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Resurrecting the WPA Model of San Francisco

Composite image of the 1938 Works Progress Administration Scale Model of San Francisco by David Rumsey and Beth LaBerge.

 
By Gray  Brechin
This article was originally published in Calafia, the journal of the California Map Society and used with their permission.

A startling message landed in my inbox ten years ago from a University of California employee overseeing the move of artifacts from a Berkeley warehouse to another warehouse in Richmond.  Tamara Garlock wrote: “ We found a 1935 scale model of San Francisco originally created for the 1939 World’s Fair at Treasure Island” which, she said, was stored in sections in sixteen wooden crates.   Ms. Garlock had contacted me because she thought that, as the Project Scholar for the Living New Deal, I might have an idea of an alternative home for the model. The University recognized its value but also needed the considerable storage space those crates were taking up in order to hourse its immense Anthropology Museum collection…

Building Blocks: Ortega

The Outer Sunset felt like the end of the western world in 1938. The model shows paved roads neatly alphabetized across the landscape, though the area was covered with sand dunes until the housing boom that followed World War II. The dunes would remain untamed until the last one was covered with Saint Ignatius College Preparatory in 1969. The model depicts the first of the developments spreading south from Golden Gate Park and eastward from the beach. Also visible are the pedestrian tunnels at Wawona, Taraval, and Judah Streets that went under the Great Highway and gave access to Ocean Beach…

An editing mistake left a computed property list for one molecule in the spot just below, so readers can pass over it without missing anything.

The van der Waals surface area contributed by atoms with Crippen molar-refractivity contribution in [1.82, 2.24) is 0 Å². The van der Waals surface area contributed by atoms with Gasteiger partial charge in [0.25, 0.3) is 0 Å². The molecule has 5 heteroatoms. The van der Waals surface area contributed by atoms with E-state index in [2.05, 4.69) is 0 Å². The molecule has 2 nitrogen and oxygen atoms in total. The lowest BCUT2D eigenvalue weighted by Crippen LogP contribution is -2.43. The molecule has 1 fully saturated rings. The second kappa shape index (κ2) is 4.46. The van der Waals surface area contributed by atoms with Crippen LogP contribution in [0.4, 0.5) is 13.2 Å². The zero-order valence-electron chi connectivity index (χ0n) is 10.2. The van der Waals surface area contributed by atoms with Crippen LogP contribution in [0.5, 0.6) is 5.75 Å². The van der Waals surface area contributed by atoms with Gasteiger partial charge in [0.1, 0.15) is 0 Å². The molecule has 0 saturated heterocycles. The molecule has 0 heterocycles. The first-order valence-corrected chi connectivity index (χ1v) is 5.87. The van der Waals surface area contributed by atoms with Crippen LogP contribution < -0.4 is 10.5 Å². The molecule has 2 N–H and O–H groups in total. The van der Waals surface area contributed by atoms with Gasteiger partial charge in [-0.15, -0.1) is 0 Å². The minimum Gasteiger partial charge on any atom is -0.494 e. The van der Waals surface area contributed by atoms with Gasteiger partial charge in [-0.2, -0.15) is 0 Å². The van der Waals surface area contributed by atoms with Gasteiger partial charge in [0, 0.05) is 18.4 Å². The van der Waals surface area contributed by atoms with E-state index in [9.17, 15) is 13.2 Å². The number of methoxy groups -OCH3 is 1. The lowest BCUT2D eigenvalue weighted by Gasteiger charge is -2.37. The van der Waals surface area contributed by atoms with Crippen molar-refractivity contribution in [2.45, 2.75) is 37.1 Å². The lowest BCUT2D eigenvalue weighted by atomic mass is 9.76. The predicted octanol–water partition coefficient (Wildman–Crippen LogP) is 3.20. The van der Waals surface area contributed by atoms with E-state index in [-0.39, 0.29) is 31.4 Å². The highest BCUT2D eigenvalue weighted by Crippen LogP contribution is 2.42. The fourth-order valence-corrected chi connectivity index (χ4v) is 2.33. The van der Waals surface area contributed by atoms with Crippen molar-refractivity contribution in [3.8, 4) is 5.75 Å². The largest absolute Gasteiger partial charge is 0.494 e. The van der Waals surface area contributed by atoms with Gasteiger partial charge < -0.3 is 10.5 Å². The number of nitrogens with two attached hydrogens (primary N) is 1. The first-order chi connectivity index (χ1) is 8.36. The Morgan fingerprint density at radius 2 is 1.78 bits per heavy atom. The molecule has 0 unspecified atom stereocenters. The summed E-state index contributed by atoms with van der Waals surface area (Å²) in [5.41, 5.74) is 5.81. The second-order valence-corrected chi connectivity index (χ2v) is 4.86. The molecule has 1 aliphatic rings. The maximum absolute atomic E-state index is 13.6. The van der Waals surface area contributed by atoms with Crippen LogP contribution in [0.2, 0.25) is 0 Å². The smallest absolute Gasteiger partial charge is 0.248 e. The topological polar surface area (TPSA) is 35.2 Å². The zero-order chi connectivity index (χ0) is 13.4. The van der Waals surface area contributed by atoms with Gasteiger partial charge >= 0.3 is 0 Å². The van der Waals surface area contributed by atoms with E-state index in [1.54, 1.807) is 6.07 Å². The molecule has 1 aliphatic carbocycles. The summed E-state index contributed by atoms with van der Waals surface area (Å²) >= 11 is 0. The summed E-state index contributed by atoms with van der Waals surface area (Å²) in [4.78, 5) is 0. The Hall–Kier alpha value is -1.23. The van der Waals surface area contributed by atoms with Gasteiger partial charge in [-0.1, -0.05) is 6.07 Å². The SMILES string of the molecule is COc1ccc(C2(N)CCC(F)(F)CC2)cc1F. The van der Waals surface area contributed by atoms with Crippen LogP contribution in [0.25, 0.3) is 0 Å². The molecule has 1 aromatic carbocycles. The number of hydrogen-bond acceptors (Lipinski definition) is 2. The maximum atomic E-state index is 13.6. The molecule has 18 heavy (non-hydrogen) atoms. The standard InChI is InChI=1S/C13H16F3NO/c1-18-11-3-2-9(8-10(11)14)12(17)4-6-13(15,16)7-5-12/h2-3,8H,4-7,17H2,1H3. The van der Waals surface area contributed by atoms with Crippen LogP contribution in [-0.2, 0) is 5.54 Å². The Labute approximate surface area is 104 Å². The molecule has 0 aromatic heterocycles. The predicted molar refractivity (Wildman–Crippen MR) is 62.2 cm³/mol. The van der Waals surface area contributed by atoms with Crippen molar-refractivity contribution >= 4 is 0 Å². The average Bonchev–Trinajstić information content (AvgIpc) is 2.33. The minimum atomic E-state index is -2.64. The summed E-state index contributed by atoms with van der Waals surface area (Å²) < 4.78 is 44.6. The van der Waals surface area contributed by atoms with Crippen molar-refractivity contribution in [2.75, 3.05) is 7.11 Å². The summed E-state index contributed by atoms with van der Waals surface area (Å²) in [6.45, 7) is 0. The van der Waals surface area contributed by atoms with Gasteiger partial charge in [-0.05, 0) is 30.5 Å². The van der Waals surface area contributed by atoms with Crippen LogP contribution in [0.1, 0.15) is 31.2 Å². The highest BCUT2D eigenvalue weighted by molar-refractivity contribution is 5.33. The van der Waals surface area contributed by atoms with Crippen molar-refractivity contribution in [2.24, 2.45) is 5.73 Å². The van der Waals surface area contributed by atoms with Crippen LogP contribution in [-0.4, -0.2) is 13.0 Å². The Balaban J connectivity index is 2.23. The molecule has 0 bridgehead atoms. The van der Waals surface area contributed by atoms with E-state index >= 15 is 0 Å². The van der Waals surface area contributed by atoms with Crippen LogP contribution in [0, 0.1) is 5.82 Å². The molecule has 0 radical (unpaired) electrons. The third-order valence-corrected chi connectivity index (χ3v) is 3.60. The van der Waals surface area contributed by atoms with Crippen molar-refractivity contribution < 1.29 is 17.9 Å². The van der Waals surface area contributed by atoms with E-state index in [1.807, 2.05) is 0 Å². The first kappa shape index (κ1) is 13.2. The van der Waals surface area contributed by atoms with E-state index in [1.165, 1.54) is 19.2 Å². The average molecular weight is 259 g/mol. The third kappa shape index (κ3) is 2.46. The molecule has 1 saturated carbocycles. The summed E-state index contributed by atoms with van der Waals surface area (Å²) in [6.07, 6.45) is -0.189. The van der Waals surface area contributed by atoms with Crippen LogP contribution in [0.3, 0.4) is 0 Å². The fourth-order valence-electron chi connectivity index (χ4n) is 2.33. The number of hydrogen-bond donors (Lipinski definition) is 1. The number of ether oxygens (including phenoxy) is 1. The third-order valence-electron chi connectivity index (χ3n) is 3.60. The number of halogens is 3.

Building Blocks: Mission Bay

The San Francisco Bay waterfront was at the peak of maritime activities in 1938. In 1925, Del Monte Fruit built the China Basin cannery-warehouse to enable the unloading of banana boats directly into railroad freight cars. By 1938, fifty piers and ferry slips stretched from Aquatic Park to Mission Bay, including Piers 16, 18, 20, and 22—depicted on the model—which were used by steam ships, such as the Admiral Line of the Pacific Steamship Company. The bay also had more geological features in the 1930s than it does today, including Mission Rock, a onetime island that served as a longtime grain terminal before becoming part of an expanded Pier 50. At the nearby Ferry Building, the 1890-built Eureka, the largest auto and passenger ferry in the world at the time, carried three thousand people across the bay per trip from the 1920s through the 1940s. Most of the other buildings depicted on the model were demolished in the late 1960s and early 1970s, made irrelevant by freeways and modernization…

Building Blocks: Visitacion Valley

Visitacion Valley and its surrounding area were still in development when the scale model was built in 1938. Visible on the model is the line separating San Francisco and San Mateo Counties: The San Francisco side showcases a developing, working-class neighborhood with streets already laid out in a grid to accommodate its future residents, many of whom would come to San Francisco during World War II. South of the county line, industry is key, as evidenced by the Southern Pacific rail yard and the historic Seven-Mile House, built in 1858 to serve stagecoaches and, later, rail yard workers…